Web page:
Training industry professionals on the added value of social scientists in the context of the Dutch Energy Transition
Maud van Merrienboer, Junior Lecturer & Researcher, Faculty of Social Sciences, VU Amsterdam
On 31 January, Vrije Universiteit Amsterdam offered a workshop to a group of professionals working for Alliander, the largest energy grid company in the Netherlands. In one afternoon, the industry professionals were offered a glimpse of what anthropology is and how anthropologists work, aimed at demonstrating the added value of social scientists for industry. The Alliander professionals came from different areas within the organization, from external and internal strategy departments to more client-oriented units. The training was facilitated by PEOPLE project coordinator Marrije Prins and presentations were given by Alliander’s project coordinator Peter Pos and VU anthropologist Freek Colombijn.
A human perspective
“I am in need of a more human perspective in our organization. Most of my colleagues think in technical solutions”, is what one of the trainees said at the beginning of the workshop. This sentiment was shared amongst all of the trainees. When asked why he was in need of social insights, one of the PEOPLE case managers, Elbert, replied: “The energy transition will affect people in many ways, on a financial level, but also on how they handle energy” Some of the trainees already (unknowingly) use ethnographic methods in their daily practices. “I regularly receive Excel spreadsheets with spending hours from employees. But from these spreadsheets I cannot see how these hours were spent. To get an idea of what these numbers mean, I set off with one of our mechanics for a day.” However, it seems these kinds of methods are not receiving support in the rest of the organization.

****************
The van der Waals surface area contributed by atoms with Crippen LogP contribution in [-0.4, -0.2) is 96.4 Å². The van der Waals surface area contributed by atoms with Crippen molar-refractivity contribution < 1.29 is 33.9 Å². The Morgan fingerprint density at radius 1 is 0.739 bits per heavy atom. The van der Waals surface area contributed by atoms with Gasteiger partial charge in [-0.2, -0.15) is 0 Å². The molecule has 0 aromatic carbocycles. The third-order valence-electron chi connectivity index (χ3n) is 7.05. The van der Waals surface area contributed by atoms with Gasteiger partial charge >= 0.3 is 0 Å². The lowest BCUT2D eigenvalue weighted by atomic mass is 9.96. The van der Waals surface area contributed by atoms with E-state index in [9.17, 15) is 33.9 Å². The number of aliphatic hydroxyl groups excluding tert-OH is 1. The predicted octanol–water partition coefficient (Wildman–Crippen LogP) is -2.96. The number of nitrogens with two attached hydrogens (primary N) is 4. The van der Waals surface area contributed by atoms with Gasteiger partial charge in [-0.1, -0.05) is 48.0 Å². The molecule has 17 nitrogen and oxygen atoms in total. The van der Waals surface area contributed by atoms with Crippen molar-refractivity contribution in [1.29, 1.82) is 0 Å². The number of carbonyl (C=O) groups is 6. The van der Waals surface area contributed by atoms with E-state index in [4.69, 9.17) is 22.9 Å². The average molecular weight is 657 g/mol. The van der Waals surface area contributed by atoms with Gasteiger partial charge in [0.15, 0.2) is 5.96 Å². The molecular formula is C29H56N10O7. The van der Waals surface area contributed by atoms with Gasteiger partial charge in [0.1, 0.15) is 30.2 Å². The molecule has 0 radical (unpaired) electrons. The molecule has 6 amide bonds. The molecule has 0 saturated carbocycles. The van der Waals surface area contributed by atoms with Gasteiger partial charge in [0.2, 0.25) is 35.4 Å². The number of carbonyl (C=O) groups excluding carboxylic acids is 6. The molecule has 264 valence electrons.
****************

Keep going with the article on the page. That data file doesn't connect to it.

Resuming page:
Social sciences in practice
Peter: “Before I started cooperating with the Vrije Universiteit, I believed that anthropologists went to faraway places to study exotic tribes. But social scientists are actually able to help us gain insights into ‘Big Unkowns’ in our own country, such as the energy transition. We do not know how, why or when people will choose alternative sources of energy. They will have financial, but also social and cultural considerations”. Several methods used by anthropologists were illustrated by VU anthropologist Freek Colombijn during a presentation on his current research on waste in Indonesia. “When you talk to government officials in Indonesia they seem to have a clear image of the situation when it comes to waste disposal and what needs to be done to improve it. However, when you actually start to follow the waste, and speak to for example waste pickers, it becomes clear that the situation is a lot more complex.”
Some of the industry professionals recognized this of the Indonesian case. “We believe we have the solution for everything. But, what unintended consequences will our solutions bring? Do the people even want this?” In small groups, trainees discussed their own daily work practices. “About a year ago we were experimenting with a flexible tariff for energy. People would receive a text message when the energy costs were low. My colleagues did not think about how this innovation would fit into the lives of our clients. In today’s busy world, do people really want to worry about the cheapest time to do laundry?” Besides market research, social science methods can also be used to improve internal practices. “I am unable to see whether a 4-hour meeting was worth it, or whether this could have been done in 2 hours. Social sciences can help us understand the value of certain activities.”
The final part of the workshop was aimed at exploring ways to embed the human perspective in the organization. It became clear that this is possible on an individual level. Yannick says: “This day has made me realize that I need to leave my desk more. I need to go inside the organization and talk to people”. However, it remains a challenge to give social sciences a place within the whole organization. “Of course, you can start with your own practices. But your influence in the company is limited, since it is such a large organization.”
The Vrije Universiteit is happy to have gained some enthusiastic new members in the PEOPLE community and hope that they will spread the message of PEOPLE within the organization. The work of Vrije Universiteit and Alliander within the PEOPLE project is a step towards the recognition of the importance of social sciences in the industry of sustainable energy. In the words of case manager Elbert: “People at Alliander love successful pilot projects. If we can show a situation where social sciences were of added value through the PEOPLE project, we are in. We just need those success stories to reach the CEO so she can ask: Why have we not been doing this before?”